Helge Sander, an entrepreneur, former MP and the primary backer of the original project, said that he was interested in finding an alternative Danish location for Formula 1.
“The positive vibe around Formula 1 has naturally caused other municipalities to react,” Sander said.
“If a sufficiently interesting project emerges elsewhere in Denmark, it should naturally be tried, provided the relevant practical, sustainable and economic conditions are fulfilled,” he said.
The municipalities in question do not currently wish to be named, Sander said, adding that the sport’s licensing body Formula One Management would have the final say on the matter.
But the Formula 1 calendar is evidence that any Danish Grand Prix would not have to be held in the country’s capital, he said.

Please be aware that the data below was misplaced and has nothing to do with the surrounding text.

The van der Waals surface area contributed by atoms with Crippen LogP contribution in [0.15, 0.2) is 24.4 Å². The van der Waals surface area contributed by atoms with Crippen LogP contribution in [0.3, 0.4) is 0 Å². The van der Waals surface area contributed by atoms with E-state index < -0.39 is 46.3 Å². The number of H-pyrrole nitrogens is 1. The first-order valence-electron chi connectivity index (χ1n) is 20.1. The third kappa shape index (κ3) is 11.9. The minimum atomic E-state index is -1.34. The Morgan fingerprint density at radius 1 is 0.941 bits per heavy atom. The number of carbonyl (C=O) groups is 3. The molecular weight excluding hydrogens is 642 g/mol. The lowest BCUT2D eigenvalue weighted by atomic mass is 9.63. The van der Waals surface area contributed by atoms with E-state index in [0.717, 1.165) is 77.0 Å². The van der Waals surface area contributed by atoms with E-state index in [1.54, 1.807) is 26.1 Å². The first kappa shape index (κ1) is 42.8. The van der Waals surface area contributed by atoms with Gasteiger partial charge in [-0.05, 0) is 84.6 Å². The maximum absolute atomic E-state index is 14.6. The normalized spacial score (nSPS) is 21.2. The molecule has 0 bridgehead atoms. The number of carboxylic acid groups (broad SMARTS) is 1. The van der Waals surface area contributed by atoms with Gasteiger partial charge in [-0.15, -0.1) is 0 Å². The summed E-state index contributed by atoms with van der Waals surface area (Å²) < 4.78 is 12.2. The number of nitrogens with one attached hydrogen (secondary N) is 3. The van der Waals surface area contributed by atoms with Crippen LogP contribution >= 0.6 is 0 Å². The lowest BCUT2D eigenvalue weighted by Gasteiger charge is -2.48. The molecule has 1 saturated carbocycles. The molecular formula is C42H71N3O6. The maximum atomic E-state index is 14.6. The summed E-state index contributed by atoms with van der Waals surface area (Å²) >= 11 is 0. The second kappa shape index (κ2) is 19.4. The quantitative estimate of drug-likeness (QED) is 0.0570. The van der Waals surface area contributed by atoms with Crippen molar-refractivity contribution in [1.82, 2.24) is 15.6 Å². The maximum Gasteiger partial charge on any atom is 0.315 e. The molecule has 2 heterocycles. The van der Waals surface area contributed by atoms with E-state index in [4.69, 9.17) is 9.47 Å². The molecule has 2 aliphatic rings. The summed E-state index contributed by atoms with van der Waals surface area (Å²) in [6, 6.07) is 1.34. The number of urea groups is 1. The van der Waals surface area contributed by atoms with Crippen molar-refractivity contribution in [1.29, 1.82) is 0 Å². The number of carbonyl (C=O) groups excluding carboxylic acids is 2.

The entrepreneur said he remained disappointed by the lack of government and municipal support for using the streets of Copenhagen as a race track.
Sander’s proposal for the city had been approved by the Formula 1 management in London and regulator FIA.
But that project is now officially over, despite two years of preliminary work costing several million Danish kroner.
The company used for the campaign, the Society for Promotion of Formula 1 in Copenhagen (Foreningen til Fremme af Formel 1 i København), has now been deregistered as a company and with tax authorities, Sander confirmed.
That comes after Copenhagen Lord Mayor said in September that he no longer viewed the concept as politically viable.
“We had to take in the shock of that announcement, but we have to accept that right now it is not possible to arrange a Formula 1 race in Copenhagen, even though I have received positive messages almost daily since the mayor’s announcement,” Sander said.